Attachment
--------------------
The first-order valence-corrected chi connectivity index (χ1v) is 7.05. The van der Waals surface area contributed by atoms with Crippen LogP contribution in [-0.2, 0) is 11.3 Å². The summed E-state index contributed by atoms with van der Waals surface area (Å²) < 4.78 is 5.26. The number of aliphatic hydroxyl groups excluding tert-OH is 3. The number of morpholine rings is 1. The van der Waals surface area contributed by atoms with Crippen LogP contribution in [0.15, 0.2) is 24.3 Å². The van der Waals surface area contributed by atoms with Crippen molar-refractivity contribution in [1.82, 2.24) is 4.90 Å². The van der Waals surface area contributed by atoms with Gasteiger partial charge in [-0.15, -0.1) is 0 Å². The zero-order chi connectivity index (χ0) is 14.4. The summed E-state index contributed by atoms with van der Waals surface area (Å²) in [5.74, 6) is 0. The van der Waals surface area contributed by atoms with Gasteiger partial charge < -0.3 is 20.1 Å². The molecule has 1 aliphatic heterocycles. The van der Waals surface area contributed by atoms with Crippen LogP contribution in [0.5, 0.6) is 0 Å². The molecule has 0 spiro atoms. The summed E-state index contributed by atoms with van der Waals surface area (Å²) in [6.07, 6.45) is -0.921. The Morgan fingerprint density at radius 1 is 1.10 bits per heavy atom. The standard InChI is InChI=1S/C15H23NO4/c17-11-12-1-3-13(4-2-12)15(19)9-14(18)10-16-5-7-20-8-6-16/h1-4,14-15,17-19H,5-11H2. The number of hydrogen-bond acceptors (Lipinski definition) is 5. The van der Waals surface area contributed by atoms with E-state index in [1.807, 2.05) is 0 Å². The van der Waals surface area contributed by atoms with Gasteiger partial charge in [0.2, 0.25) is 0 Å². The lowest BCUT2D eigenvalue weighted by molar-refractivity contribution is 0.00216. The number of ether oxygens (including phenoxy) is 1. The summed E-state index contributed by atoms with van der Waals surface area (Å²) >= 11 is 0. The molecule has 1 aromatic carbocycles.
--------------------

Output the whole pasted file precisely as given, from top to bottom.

The first-order valence-corrected chi connectivity index (χ1v) is 7.05. The van der Waals surface area contributed by atoms with Crippen LogP contribution in [-0.2, 0) is 11.3 Å². The summed E-state index contributed by atoms with van der Waals surface area (Å²) < 4.78 is 5.26. The number of aliphatic hydroxyl groups excluding tert-OH is 3. The number of morpholine rings is 1. The van der Waals surface area contributed by atoms with Crippen LogP contribution in [0.15, 0.2) is 24.3 Å². The van der Waals surface area contributed by atoms with Crippen molar-refractivity contribution in [1.82, 2.24) is 4.90 Å². The van der Waals surface area contributed by atoms with Gasteiger partial charge in [-0.15, -0.1) is 0 Å². The zero-order chi connectivity index (χ0) is 14.4. The summed E-state index contributed by atoms with van der Waals surface area (Å²) in [5.74, 6) is 0. The van der Waals surface area contributed by atoms with Gasteiger partial charge < -0.3 is 20.1 Å². The molecule has 1 aliphatic heterocycles. The van der Waals surface area contributed by atoms with Crippen LogP contribution in [0.5, 0.6) is 0 Å². The molecule has 0 spiro atoms. The summed E-state index contributed by atoms with van der Waals surface area (Å²) in [6.07, 6.45) is -0.921. The Morgan fingerprint density at radius 1 is 1.10 bits per heavy atom. The standard InChI is InChI=1S/C15H23NO4/c17-11-12-1-3-13(4-2-12)15(19)9-14(18)10-16-5-7-20-8-6-16/h1-4,14-15,17-19H,5-11H2. The number of hydrogen-bond acceptors (Lipinski definition) is 5. The van der Waals surface area contributed by atoms with E-state index in [1.807, 2.05) is 0 Å². The van der Waals surface area contributed by atoms with Gasteiger partial charge in [0.2, 0.25) is 0 Å². The lowest BCUT2D eigenvalue weighted by molar-refractivity contribution is 0.00216. The number of ether oxygens (including phenoxy) is 1. The summed E-state index contributed by atoms with van der Waals surface area (Å²) >= 11 is 0. The molecule has 1 aromatic carbocycles.